Martha and Alex’s softball team, the Aftershock, won by a one point in the last inning.
This is about others. I’m the Valley Boy Pastor, but the church is about the members, and helping them to get into right relationship about God. They are Christ-followers, and He is the center of attention. My talents or lack thereof are immaterial. I dedicate myself to God’s people, not them to me.
So why do I show up at member’s softball game? Because this is about them. They are important (not me). They are the center of attention.
2 Cor. 10:8 says that pastors are supposed to “build up,” not tear down, their congregants. So I strive to show them how special they are to Christ. And in 1 Chron 14:2, David understands that God raised him up for the good of the people, not for the good of David.
Pastor, get off your pride trip. You are just a facilitator to help men get to God. You are tool the toolbox of the Master Fixer, Jesus. When does the tool brag about the fix the Master does. God is moving in the Lighthouse Church in Van Nuys, part of the Christian Fellowship Ministries.
Posted in Christian Fellowship Ministries, church, church planting, Lighthouse Church, pastor, pastoring, Valley Boy Pastor, Van Nuys
Tagged Bible, Faith, God, inspiration, Jesus, ministry, San Fernando Valley
For the upside down pastor, the church is there to serve him, not he the church. And not only serve him, they must admire him. He alone does everything right. He alone hears from God. He alone tells everyone what to do. He gets all the credit and doesn’t credit others.
I think I was an upside down pastor when I started 20 years ago. Success bolstered my fragile ego. Being a pastor provided me with the affirmation I so often lacked in life. The incredible thing is that God used me despite being upside down.
Now I’m starting a new church, and I hope to get it right. The people are the focus, not me. I’m there to serve them, to help them realize their destiny in God. It’s not about me. It’s about them, and it’s about Jesus.
The upside down pastor gets mad easily when things don’t go his way. He prays for people to do what he thinks they should do. He alone hears from God. Praise time is showmanship.
If you’re an upside down pastor, you can put things right side up. 2 Cor. 10:8 says God has given the pastor authority to build up his congregants, not tear them down. 2 Sam. 5:12 says that David perceived that God had established him, not because he was better than others, but “for his people Israel’s sake.” Your existence is for them.
You can turn things right side up.
When we left for Guatemala in October 1994, we didn’t have kids.
I’m Mr. Toad. The first time, I whirled my wife, Dianna, off to Guatemala for a crazy adventure of lurches and swerves called being a missionary for almost 16 years. There were thrills and discomforts. It was definitely not a luxury and leisurely tooling through the park.
Gear up for Ride #2. We just got re-ordained for another mission, this time in Van Nuys, which I kind of already started with a Bible study. I’m calling myself the Valley Boy Pastor, a gimmick to remind myself to not take myself so seriously. The 6-year break between gigs was boring. Rest made me restless.
Dianna has supported me 100% through poverty and privation. There was abundant danger and betrayals. At the same time, we saw emotionally-rewarding turnarounds as gang-bangers, alcoholics, fornicators and others straightened up in Jesus.
Re-ordination last night at the Tucson Door Christian Center Bible conference0. The church belongs to the Christian Fellowship Ministries.
Are you ready, Dianna, for another adventure, careening recklessly through whatever may come in the unpaid, unappreciated job of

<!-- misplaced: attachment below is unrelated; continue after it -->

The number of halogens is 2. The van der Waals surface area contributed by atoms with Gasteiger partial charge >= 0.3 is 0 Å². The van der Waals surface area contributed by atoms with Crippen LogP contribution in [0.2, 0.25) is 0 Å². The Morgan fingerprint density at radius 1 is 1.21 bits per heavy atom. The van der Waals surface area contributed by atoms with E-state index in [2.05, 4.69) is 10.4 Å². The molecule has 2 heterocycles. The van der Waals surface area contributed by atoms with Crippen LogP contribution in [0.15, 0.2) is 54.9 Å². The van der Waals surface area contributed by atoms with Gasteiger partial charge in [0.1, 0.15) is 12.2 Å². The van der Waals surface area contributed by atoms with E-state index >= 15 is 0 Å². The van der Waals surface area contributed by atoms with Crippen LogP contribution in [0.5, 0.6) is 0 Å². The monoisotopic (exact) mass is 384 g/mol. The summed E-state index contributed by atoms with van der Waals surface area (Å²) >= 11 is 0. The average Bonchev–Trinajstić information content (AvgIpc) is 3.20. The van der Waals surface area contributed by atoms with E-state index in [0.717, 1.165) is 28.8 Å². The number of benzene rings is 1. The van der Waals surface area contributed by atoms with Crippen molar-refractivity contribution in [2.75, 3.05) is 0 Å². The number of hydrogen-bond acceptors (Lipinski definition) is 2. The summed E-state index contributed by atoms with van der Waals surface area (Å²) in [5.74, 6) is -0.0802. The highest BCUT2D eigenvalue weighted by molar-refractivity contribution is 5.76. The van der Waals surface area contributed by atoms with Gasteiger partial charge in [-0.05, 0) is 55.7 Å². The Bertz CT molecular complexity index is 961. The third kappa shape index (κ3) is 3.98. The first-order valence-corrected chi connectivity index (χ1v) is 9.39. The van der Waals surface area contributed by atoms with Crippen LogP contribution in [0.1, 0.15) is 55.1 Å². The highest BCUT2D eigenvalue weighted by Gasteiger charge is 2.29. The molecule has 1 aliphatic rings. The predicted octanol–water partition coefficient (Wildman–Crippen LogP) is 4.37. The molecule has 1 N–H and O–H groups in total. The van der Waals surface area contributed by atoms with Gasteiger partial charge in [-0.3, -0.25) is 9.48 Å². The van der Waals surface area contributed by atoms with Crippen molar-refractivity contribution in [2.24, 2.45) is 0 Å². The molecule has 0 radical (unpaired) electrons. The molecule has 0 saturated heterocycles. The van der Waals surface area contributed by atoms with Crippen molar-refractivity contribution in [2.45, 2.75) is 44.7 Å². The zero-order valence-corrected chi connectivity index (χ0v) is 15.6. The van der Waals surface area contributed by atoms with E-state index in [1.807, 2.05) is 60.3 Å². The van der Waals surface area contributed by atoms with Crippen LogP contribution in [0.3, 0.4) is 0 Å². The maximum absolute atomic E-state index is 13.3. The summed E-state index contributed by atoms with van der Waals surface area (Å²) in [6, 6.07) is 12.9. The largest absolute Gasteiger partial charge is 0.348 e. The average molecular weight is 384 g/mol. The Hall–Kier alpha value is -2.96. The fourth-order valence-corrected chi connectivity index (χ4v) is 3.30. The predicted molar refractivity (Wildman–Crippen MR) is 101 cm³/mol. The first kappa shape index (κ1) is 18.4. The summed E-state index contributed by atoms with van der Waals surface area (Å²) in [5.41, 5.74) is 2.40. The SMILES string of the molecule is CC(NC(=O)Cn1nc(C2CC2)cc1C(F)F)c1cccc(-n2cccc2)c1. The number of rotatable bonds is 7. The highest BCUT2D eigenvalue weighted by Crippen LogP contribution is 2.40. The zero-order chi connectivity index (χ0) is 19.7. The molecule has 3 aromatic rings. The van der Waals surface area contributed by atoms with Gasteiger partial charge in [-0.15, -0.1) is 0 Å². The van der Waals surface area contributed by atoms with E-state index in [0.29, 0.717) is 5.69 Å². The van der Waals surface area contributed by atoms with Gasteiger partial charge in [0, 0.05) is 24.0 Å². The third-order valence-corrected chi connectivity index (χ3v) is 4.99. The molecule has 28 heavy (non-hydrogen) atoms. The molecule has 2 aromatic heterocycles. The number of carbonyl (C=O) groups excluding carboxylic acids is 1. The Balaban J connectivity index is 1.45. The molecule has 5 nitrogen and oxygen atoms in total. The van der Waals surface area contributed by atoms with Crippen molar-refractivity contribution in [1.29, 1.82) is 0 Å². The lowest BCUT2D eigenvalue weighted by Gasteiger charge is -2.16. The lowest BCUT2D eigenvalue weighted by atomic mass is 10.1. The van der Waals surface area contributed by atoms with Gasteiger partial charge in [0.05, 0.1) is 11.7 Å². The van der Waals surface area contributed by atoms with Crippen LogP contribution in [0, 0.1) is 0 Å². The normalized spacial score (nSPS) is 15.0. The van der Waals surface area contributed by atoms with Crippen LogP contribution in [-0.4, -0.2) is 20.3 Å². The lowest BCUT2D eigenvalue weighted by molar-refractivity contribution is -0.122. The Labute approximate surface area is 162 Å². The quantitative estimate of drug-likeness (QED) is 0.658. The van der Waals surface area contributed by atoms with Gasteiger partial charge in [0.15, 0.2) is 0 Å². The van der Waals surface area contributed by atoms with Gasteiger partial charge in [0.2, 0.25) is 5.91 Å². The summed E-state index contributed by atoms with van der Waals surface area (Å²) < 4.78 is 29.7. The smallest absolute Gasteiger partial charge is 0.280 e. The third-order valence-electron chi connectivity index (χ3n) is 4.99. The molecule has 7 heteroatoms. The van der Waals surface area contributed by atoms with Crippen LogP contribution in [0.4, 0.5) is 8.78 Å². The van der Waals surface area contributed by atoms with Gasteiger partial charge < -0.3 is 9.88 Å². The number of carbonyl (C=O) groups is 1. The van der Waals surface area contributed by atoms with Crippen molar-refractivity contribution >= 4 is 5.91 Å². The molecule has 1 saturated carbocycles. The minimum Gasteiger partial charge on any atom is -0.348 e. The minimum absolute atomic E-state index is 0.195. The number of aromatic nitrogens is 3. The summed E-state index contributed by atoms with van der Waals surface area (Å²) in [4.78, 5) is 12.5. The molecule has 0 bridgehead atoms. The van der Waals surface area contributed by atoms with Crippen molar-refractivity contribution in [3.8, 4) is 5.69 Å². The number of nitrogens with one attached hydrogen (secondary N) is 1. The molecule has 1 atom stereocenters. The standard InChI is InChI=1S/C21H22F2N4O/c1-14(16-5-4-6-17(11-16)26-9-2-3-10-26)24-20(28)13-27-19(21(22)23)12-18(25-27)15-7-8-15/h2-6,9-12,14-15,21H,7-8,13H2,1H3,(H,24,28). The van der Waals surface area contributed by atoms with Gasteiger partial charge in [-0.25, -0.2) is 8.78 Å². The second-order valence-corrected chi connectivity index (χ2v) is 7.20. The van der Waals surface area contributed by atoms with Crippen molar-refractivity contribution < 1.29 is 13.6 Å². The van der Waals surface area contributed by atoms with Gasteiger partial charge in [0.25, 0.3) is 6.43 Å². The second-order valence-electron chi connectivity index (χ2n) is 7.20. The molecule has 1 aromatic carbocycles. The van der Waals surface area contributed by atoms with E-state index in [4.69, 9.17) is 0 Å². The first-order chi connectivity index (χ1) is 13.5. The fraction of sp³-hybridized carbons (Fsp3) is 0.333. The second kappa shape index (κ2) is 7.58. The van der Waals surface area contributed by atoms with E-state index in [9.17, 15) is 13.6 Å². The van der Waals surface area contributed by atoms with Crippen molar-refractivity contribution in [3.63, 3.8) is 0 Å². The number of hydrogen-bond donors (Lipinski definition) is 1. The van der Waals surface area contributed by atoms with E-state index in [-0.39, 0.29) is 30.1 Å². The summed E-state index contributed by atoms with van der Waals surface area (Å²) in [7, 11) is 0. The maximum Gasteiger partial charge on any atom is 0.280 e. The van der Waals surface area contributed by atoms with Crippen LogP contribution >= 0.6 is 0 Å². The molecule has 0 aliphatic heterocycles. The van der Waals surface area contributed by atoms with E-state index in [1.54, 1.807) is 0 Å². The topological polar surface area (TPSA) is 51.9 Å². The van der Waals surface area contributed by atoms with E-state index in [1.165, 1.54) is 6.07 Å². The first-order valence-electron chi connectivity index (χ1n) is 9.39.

pastoring pioneering a new church?
Even as I became a youth, I always found Mr. Toad’s Wild Ride at Disneyland to be charming and delightful. If you haven’t gone on the 1955-original ride at the theme park, a car turns abruptly through apparent crashes and narrow escapes. By today’s standards, the special effects are quaint at best. For some reason, I loved it as a kid. For some reason, I lived it as an adult.
Posted in Christian Fellowship Ministries, pastor, pastoring, pioneering, Valley Boy Pastor
Tagged Bible, Christian Fellowship Ministries, church plant, Door Christian Center Tucson, Faith, God, Guatemala, Jesus, mr toads wild ride, pastoring, pioneering, Valley Boy Pastor, Van Nuys
It seemed like I teetered on burn out for many years in Guatemala. I always asked God to take me home before I burned out. I think that’s what happened.
But now that I have been serving in the mother church for six years, I’m bored to tears. I’m aching to get out on the field and play (and not sit on the bench). Maybe you can relate:
Then I said, I will not make mention of Him nor speak any more in His name. But His word was in my heart as a burning fire shut up in my bones, and I was weary with forbearing, and I could not hold my tongue. — Jeremiah 20:9
He who is called can’t escape the call. Any other life will only reap frustration and misery. Are you tired of ministry? Consider the alternative. Are you running from your calling? You’ll only be miserable.
My recent trip to Guatemala only confirms the urging in my heart.
Posted in Christian Fellowship Ministries, ministry, pastor
Tagged church, don't give up, don't quit, Faith, God, inspiration, Jesus, ministerial motivation, missionary, your labor is not in vain
There wasn’t a good time to come to Guatemala. First we determined Hosea would come with me, so we had to renew his passport. Then we looked for cheap tickets. The result? We are missing Dianna’s birthday?
We celebrated it early. Di likes Chinese, Rebekah Japanese, I Mexican, Rob red meat and Hosea Idk. So we opted for middle ground: Italian. That’s how we celebrate at the Ashcraft house.
Italian food was the compromise.
I am currently in Guatemala, preaching the gospel. There are sacrifices for serving God. But these sacrifices are better than the sacrifices in the world: parents who sacrifice their kids for money, for example.
Still, I’m missing her.
Posted in Financial Talk, ministry, pastor, sacrifice